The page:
New mother Naomi Marcus just wasn't sure how to best help her young daughter learn.
"Have that outlet so we could do something together instead of just sitting in front of the TV," she said.
That's why Naomi joined Play to Learn--a childhood educational intervention program developed by United Way for Greater Austin and Samsung.
"We're talking about children who are entering Pre-K even," Sue Carpenter with United Way for Greater Austin said. "When they're four years old and they're two years behind in language development."
Play to Learn teaches low-income parents how to be better educators for their preschool children. Through classroom instruction and coaching, parents learn reading, singing and storytelling skills.
"Sometimes the families don't even have books in their homes, so by the time they're done, they have a nice little library and now they also know how to use the public library to supplement those resources," Carpenter said.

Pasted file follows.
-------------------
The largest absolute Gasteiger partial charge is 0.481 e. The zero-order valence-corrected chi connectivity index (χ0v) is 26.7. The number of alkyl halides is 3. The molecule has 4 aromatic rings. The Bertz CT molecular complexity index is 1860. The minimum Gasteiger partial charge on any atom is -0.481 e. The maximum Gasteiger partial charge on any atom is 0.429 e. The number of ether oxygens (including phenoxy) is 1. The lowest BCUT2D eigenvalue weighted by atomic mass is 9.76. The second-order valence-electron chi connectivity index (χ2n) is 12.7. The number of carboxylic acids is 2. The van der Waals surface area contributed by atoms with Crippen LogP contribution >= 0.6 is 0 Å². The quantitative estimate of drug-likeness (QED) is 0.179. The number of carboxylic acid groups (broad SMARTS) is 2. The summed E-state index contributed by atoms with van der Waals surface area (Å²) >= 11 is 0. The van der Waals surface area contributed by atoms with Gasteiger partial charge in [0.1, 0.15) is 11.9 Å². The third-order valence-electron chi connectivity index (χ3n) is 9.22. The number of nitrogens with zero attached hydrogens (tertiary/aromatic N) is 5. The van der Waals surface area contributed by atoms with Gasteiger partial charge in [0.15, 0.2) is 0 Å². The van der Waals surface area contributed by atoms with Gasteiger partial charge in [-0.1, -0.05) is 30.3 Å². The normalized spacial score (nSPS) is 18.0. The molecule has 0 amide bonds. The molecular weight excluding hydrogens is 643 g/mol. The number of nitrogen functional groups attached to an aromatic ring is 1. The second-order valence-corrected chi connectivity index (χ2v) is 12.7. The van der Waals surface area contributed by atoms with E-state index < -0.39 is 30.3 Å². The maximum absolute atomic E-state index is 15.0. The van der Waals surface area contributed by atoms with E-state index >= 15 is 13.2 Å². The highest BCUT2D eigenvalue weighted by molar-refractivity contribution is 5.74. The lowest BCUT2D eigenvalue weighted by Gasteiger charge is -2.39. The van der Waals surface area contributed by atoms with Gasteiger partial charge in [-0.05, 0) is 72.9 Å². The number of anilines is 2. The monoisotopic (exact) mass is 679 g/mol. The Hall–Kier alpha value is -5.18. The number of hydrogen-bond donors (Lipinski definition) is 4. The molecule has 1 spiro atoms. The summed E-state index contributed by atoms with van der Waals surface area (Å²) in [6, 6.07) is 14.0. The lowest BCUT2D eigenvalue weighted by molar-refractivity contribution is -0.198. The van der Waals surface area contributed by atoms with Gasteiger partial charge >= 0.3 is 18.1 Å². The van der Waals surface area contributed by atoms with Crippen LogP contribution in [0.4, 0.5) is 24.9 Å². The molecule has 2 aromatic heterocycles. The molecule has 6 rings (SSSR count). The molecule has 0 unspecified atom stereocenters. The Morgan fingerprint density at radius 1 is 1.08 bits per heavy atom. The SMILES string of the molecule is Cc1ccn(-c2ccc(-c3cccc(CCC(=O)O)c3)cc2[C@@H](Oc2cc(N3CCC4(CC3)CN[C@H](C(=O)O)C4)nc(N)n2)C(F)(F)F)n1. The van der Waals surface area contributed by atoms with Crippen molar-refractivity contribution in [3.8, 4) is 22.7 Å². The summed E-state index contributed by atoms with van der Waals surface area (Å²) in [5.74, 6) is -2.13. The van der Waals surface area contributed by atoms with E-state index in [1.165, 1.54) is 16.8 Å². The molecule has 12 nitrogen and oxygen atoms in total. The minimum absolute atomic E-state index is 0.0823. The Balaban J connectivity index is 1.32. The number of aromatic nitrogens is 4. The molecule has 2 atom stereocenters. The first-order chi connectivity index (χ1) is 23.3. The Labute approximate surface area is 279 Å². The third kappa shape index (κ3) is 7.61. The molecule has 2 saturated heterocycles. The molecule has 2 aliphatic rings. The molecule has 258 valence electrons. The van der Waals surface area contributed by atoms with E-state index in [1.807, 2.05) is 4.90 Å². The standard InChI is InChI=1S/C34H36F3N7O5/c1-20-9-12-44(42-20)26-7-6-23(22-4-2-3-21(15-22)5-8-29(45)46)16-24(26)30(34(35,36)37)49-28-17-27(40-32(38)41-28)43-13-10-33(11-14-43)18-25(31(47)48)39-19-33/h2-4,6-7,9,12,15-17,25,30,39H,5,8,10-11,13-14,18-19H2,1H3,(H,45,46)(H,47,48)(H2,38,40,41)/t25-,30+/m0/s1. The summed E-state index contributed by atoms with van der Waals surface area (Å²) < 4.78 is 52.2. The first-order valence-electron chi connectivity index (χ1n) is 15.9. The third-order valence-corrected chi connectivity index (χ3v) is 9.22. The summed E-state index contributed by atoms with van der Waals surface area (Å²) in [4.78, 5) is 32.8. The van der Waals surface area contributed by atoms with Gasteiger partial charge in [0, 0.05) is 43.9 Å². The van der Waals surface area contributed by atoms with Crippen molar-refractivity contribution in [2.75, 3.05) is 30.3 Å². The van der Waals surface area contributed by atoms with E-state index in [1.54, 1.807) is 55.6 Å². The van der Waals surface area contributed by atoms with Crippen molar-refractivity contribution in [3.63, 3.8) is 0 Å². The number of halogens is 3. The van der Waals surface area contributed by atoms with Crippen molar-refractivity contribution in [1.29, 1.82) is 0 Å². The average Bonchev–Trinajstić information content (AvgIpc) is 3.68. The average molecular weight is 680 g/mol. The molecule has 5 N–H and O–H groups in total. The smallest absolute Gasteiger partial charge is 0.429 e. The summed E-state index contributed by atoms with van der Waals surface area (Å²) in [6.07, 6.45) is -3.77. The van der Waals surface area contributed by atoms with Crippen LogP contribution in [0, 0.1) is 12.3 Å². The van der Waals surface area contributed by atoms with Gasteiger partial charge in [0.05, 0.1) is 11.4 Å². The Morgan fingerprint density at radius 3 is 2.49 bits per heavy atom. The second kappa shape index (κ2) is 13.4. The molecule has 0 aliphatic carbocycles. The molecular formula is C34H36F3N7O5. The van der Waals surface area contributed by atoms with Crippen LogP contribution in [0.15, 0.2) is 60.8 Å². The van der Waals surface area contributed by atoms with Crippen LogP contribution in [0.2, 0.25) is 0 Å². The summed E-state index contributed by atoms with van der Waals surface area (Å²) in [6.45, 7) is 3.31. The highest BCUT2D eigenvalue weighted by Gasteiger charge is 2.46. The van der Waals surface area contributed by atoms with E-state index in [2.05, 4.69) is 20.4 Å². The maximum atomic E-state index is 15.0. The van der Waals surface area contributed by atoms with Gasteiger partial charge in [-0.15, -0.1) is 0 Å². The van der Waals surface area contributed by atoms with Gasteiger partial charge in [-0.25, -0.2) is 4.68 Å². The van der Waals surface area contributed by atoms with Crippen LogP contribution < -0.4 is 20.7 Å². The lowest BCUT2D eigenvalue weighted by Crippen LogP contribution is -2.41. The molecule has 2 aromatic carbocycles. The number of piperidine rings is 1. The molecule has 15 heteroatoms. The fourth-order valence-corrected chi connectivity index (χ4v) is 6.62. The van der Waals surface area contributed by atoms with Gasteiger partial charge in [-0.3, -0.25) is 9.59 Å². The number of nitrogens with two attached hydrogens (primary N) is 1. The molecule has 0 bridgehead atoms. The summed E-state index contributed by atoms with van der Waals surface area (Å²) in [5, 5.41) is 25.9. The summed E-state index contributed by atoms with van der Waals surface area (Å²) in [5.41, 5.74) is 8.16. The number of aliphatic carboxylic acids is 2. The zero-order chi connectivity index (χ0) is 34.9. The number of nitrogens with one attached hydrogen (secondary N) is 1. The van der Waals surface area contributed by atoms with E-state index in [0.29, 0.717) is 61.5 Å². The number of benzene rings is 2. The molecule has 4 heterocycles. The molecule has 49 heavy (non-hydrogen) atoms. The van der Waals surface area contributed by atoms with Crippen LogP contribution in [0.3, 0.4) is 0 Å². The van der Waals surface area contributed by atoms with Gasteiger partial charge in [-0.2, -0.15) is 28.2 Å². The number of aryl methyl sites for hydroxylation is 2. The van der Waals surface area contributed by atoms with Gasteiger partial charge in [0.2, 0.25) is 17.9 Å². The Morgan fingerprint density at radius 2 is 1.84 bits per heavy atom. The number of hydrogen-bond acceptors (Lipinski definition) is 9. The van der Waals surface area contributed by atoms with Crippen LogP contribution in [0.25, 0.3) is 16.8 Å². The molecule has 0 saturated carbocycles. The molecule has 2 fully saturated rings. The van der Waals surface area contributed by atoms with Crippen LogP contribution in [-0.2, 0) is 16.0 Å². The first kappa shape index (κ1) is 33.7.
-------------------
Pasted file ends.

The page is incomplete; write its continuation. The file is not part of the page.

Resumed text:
To help bridge the technology gap, families also get to use a tablet loaded with educational apps and internet access.
"So they're learning about how to use educational apps, how to access the Internet to get good content, and if they come to all the sessions, we let them keep the tablet,” Carpenter said. "The families who participated in this talked to their children more, played with their children more. Sang songs with them, told stories of their family more."
Organizers say a study of about 200 families in the program has shown significant improvement children’s' in school readiness.
Naomi Marcus says it's made a difference with her daughter.
"Her communication skills are a lot better," she said.
Ready to Learn is just one part of the United Way's Success by Six early childhood development and educational programs. Visit UnitedWayAustin.org